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I’ve gotten wonderful responses to the enclosed op-ed. Feel free to pass it to friends

From the Los Angeles Times, Jan 14, 2000


We learn much from how we present our heroes. A few years ago, on Martin Luther King Day, I was interviewed on CNN. So was Rosa Parks, by phone from Los Angeles. ''We're very honored to have her,'' said the host. ''Rosa Parks was the woman who wouldn't go to the back of the bus. She wouldn't get up and give her seat in the white section to a white person. That set in motion the year-long bus boycott in Montgomery. It earned Rosa Parks the title of 'mother of the civil rights movement.' ''

I was excited to be part of the same show. Then it occurred to me that the host's familiar rendition of her story had stripped the Montgomery, Ala., boycott of its most important context. Before refusing to give up her bus seat, Parks had spent 12 years helping lead the local NAACP chapter. The summer before, Parks had attended a 10-day training session at Tennessee's labor and civil rights organizing school, the Highlander Center, where she'd met an older generation of civil rights activists and discussed the recent U.S. Supreme Court decision banning ''separate but equal'' schools.

In other words, Parks didn't come out of nowhere. She didn't single-handedly give birth to the civil rights efforts. Instead, she was part of an existing movement for change at a time when success was far from certain.

This in no way diminishes the power and historical importance of her refusal to give up her seat. But it does remind us that this tremendously consequential act might never have taken place without the humble and frustrating work that she and others did earlier on. It reminds us that her initial step of getting involved was just as courageous and critical as the fabled moment when she refused to move to the back of the bus.

People like Parks shape our models of social commitment. Yet the conventional retelling of her story creates a standard so impossible to meet that it may actually make it harder for the rest of us to get involved. This portrayal suggests that social activists come out of nowhere to suddenly materialize to take dramatic stands. It implies that we act with the greatest impact when we act alone. or when we act alone initially. It reinforces a notion that anyone who takes a committed public stand--or at least an effective one--has to be a larger-than-life figure, someone with more time, energy, courage, vision or knowledge than any normal person could ever possess.

This belief pervades our society, in part because the media rarely represents historical change as the work of ordinary human beings who learn to take extraordinary actions. And once we enshrine our heroes on pedestals, it becomes hard for mere mortals to measure up in our eyes. We go even further, dismissing most people's motives, knowledge and tactics as insufficiently grand or heroic, faulting them for not being in command of every fact and figure or not being able to answer every question put to them. We fault ourselves as well for not knowing every detail or for harboring uncertainties and doubts. We find it hard to imagine that ordinary human beings with ordinary hesitations and flaws might make a critical difference in worthy social causes.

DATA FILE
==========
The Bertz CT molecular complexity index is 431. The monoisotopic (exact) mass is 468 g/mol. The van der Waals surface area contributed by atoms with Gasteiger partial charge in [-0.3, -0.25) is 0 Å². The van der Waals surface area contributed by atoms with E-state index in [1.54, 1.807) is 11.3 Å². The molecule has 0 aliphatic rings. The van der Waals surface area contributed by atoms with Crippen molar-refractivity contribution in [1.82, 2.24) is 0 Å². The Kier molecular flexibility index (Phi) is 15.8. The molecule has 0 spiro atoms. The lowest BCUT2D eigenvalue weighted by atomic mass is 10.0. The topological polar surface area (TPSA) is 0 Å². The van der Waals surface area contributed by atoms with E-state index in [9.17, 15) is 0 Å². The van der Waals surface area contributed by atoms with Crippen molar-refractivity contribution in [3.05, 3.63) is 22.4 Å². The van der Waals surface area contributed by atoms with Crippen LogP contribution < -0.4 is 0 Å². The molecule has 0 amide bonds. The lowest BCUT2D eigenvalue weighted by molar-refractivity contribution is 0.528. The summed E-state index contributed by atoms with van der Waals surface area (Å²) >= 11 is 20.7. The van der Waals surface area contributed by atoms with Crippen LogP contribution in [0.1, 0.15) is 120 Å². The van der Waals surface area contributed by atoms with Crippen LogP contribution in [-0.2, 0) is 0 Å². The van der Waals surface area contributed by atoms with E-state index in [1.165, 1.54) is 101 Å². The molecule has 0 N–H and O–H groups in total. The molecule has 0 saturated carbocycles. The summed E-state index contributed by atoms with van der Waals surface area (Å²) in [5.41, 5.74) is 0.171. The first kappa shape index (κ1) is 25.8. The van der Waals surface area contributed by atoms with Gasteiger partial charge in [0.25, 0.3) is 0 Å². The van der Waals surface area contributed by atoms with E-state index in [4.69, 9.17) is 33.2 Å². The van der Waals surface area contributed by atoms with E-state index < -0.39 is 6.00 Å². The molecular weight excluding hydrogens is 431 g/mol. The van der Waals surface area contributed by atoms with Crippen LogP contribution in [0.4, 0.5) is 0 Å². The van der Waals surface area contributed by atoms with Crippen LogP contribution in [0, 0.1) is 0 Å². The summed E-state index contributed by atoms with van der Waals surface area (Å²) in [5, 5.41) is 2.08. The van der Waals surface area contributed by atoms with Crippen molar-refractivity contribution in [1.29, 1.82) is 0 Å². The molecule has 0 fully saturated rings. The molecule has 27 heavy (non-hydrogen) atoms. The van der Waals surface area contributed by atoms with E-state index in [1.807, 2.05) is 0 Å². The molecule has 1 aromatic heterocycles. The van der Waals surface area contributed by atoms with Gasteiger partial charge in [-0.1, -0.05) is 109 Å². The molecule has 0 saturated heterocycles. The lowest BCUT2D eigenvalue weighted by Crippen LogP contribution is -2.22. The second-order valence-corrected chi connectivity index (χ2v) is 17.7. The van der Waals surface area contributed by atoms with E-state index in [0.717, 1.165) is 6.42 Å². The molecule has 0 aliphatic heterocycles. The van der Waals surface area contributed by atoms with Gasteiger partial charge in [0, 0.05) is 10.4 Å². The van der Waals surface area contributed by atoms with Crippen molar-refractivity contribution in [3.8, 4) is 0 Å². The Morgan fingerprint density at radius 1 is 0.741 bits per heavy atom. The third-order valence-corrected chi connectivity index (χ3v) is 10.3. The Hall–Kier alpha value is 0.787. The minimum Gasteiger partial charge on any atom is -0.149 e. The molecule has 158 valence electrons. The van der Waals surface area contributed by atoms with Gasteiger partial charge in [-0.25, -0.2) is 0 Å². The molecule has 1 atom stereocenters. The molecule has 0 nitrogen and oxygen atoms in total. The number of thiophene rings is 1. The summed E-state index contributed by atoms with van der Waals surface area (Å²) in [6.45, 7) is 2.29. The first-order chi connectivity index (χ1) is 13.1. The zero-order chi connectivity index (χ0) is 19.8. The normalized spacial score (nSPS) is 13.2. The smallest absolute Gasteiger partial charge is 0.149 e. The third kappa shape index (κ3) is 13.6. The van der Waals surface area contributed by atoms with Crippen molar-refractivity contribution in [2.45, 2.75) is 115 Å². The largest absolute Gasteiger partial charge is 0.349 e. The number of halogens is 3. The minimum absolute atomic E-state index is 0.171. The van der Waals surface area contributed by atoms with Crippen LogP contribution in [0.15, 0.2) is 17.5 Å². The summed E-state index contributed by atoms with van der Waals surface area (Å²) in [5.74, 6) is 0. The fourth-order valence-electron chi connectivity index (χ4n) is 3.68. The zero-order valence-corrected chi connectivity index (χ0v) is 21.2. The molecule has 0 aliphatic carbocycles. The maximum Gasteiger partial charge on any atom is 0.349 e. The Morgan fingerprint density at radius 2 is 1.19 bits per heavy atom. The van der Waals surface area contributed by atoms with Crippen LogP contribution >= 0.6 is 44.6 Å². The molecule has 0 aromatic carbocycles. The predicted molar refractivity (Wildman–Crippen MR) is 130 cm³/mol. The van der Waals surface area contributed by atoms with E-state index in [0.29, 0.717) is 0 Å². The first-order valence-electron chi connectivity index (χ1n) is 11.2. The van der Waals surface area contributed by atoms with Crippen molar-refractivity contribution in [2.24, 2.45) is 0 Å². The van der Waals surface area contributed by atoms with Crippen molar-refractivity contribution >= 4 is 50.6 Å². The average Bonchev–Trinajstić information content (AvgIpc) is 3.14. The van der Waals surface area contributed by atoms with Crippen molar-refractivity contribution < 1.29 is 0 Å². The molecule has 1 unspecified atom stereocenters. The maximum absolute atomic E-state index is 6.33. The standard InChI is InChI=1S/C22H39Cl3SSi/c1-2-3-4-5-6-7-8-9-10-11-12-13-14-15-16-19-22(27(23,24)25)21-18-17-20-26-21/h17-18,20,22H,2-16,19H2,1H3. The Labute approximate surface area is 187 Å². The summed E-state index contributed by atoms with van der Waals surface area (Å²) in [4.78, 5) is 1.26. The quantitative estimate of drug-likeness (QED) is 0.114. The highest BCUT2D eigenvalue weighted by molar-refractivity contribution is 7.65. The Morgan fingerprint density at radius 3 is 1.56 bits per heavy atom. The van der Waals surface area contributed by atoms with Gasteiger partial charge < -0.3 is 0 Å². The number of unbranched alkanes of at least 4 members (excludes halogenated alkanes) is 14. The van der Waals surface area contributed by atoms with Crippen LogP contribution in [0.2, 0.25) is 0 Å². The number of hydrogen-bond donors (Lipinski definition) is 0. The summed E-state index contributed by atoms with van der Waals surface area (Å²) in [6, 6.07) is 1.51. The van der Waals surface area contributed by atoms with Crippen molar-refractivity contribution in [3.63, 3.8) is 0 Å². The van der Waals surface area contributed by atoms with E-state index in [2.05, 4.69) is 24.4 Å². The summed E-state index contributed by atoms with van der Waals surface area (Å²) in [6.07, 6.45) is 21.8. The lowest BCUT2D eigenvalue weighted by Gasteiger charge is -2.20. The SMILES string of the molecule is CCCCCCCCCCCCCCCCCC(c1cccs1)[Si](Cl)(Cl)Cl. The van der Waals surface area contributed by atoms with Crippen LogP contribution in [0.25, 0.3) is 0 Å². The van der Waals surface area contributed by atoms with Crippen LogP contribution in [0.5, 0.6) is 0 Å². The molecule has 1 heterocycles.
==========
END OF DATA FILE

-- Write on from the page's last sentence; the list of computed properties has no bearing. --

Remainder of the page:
Yet those who act have their own imperfections and ample reasons to hold back. ''I think it does us all a disservice,'' said a young African American activist from Atlanta, ''when people who work for social change are presented as saints--so much more noble than the rest of us. We get a false sense that from the moment they were born they were called to act, never had doubts, were bathed in a circle of light.''

She added that she was much more inspired to learn how people ''succeeded despite their failings and uncertainties.'' That would mean she, too, had a ''shot at changing things.''

Our culture's misreading of the Rosa Parks story speaks to a more general collective amnesia by which we forget the examples that might most inspire our courage and conscience. Most of us know next to nothing of the grass-roots movements in which ordinary men and women fought to preserve freedom, expand the sphere of democracy and create a more just society: the abolitionists, the populists, the women's suffragists and the union activists who spurred the end of 80-hour work weeks at near-starvation wages. These activists teach us how to shift public sentiment, challenge entrenched institutional power and find the strength to persevere despite all odds. But their stories, like the real story of Parks, are erased in an Orwellian memory hole.

Parks' actual story conveys an empowering moral that is lost in her public myth. She began modestly by attending one meeting and then another. Hesitant at first, she gained confidence as she spoke out. She kept on despite a profoundly uncertain context as she and others acted as best they could to challenge deeply entrenched injustices, with little certainty of results. Had she and others given up after their 10th or 11th year of commitment, we might never have heard of Montgomery.

Parks' journey suggests that social change is the product of deliberate, incremental action, whereby we join together to try to shape a better world. Sometimes our struggles will fail, as did many earlier efforts of Parks, her peers and her predecessors. Other times they may bear modest fruit. And at times they will trigger a miraculous outpouring of courage and heart, as happened in the wake of Parks' arrest. For only when we act despite all our uncertainties and doubts do we have the chance to shape history.


Paul Rogat Loeb is the author of ''Soul of a Citizen: Living With Conviction in a Cynical Time'' (St Martin's, 1999). Web site: